What you need to know:
- President Museveni, 72, is barred by the current Constitution from standing again after attaining 75 years.
- Museveni, the main beneficiary if the amendment is successful, dismissed the talk about two months ago.
- Members of his party and State House staff have been engaged in low-key, but intense mobilisation for the amendment.
Members of Uganda's ruling National Resistance Movement Tuesday unanimously backed a motion seeking to amend the Constitution to remove the presidential age limit.
The move is seen as a significant step towards securing a free run for President Yoweri Museveni to seek re-election in 2021.
President Museveni, 72, is barred by the current Constitution from standing again as he will be beyond the 75 years limit by the next election.
The lawmakers' move is a significant step for a thinly-veiled process that has been playing out in the open without official endorsement.
President Museveni, the main beneficiary if the amendment is successful, dismissed the talk about two months ago saying he was concentrating on his programmes and age limit was not an urgent matter.
Yet members of his party and State House staff have been engaged in low-key, but intense mobilisation for the amendment.
Resolutions from Kisoro, a remote district on Uganda’s border with Rwanda and the DR Congo, Mbarara, the main city of the Ankole sub-region and a demonstration in Arua District, the headquarters of the West Nile sub-region supporting the lifting of the age limit, passed peacefully with police protection in a country where political gatherings, mainly for opposition activists, have often been violently broken up by the security agencies.
An initial effort to present the change in a private members Bill by Nakifuma County MP Robert Kafeero earlier this year was dismissed by some as a joke but was sufficient to set in motion a debate that has pervaded the country now for months.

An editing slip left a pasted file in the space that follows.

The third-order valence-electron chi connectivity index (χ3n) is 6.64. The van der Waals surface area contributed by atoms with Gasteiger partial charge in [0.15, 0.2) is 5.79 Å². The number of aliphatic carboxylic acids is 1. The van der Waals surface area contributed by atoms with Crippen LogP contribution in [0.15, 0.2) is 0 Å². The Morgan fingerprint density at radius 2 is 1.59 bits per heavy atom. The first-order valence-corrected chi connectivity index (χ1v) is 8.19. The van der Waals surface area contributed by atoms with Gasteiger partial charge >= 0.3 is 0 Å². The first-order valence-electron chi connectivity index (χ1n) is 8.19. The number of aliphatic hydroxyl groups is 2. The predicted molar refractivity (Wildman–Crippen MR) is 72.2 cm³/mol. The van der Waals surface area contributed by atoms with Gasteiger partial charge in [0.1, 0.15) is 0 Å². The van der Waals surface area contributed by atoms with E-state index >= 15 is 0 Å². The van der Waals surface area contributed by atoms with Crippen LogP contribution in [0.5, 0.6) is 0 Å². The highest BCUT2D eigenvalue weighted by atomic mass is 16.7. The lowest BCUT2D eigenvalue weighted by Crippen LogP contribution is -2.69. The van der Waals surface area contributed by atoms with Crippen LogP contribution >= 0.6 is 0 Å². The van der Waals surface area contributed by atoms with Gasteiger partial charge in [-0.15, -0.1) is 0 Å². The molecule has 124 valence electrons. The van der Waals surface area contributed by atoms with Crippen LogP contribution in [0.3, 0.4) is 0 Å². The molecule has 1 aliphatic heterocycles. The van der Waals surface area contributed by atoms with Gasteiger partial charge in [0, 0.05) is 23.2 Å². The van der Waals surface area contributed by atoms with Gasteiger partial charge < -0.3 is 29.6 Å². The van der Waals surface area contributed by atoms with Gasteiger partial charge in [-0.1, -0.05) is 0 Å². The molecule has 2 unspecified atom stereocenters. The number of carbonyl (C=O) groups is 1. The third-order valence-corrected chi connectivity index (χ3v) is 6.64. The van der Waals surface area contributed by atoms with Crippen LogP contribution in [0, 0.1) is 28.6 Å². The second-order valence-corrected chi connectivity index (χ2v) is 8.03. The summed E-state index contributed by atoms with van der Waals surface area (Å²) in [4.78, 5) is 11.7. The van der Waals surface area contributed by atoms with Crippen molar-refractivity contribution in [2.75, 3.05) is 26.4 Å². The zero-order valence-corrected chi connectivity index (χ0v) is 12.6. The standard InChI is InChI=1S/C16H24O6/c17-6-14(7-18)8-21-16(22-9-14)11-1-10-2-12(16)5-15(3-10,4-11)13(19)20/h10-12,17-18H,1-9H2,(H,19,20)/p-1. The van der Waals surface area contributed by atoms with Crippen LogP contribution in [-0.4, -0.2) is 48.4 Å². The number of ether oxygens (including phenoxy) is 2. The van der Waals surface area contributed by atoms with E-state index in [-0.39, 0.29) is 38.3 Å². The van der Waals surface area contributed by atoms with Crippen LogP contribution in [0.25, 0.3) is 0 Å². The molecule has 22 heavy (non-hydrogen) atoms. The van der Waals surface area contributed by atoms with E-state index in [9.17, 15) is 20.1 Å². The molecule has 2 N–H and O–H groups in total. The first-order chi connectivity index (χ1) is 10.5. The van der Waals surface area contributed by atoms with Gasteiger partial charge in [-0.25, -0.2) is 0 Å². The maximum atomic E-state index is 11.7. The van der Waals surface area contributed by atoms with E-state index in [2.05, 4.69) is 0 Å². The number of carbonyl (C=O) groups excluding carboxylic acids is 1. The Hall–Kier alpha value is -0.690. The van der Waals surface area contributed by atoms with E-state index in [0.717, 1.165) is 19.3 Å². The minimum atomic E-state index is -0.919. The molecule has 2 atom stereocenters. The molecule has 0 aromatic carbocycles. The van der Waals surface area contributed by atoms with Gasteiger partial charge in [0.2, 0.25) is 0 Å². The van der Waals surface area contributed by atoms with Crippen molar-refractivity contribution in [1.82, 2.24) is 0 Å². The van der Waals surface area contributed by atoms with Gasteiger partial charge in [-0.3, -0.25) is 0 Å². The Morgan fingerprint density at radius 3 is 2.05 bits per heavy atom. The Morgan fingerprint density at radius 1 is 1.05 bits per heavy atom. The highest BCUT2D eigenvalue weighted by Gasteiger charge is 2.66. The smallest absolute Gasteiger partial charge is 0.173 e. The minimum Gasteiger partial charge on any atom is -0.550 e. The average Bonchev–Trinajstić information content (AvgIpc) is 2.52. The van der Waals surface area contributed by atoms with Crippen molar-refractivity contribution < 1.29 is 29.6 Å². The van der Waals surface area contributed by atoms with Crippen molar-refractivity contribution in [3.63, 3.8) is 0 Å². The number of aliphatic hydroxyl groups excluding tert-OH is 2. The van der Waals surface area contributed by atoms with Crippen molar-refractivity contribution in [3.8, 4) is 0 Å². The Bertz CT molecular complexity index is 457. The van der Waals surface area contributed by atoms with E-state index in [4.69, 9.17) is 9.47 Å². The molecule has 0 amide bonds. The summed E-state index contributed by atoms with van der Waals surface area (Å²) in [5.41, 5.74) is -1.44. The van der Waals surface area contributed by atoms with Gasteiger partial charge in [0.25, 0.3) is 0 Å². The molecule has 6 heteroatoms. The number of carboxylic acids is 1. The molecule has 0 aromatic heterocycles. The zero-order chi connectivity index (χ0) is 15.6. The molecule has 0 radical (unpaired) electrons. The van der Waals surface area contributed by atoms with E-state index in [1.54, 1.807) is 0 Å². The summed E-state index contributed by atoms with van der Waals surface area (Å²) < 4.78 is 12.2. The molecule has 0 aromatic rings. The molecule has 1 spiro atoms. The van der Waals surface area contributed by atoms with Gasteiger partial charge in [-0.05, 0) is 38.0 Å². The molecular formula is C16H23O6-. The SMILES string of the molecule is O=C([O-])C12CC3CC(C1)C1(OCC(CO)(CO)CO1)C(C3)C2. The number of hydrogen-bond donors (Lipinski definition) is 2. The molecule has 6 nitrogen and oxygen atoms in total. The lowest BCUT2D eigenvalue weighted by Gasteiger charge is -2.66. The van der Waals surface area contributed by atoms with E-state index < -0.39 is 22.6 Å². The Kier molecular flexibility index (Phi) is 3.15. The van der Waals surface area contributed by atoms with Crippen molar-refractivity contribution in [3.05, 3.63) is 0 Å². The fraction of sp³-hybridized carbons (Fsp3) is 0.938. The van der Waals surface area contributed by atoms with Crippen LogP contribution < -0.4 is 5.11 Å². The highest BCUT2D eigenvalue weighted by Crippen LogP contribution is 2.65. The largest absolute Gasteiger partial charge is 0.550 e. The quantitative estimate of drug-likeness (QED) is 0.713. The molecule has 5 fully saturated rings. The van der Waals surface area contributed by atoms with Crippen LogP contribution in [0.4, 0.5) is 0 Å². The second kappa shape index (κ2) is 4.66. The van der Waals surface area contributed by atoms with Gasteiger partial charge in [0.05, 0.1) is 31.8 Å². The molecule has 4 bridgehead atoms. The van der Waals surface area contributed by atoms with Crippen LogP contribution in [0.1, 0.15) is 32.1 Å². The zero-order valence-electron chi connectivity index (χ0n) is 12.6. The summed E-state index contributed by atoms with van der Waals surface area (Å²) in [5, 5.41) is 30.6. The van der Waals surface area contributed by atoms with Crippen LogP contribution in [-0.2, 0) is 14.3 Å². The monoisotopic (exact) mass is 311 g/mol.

Speaker of Parliament Rebecca Kadaga poured cold water on Mr Kafeero's effort when she ruled in July that the debate was unmerited at the time.
A special aide to the president, Mr David Mafabi, has been the public face of mobilisation for lifting of the age limit, presiding over seminars in various parts of the country to popularise the move.
If successful, this will be the second major change to Uganda’s 20-year-old Constitution to directly favour President Museveni’s continued stay in power.
In 2005, an amendment was passed to remove term limits at a time when President Museveni’s tenure had ended after two elective terms.
Mr Museveni first shot his way to power in 1986 after a five-year guerrilla war, and ran the country unelected for 10 years before presenting himself as a civilian in the 1996 elections under the individual merit movement system.
In 2006, President Museveni returned now as candidate for the National Resistance Movement, which had been registered as a political party after the lifting of the ban on parties.
Apart from 1996, all previous elections that President Museveni has won with comfortable margins, have been disputed as rigged and fraught with other malpractices.
The Supreme Court has upheld three of those elections, ruling that the existence of irregularities did not affect, in a substantial manner, the final outcome which it said largely reflected the will of the people.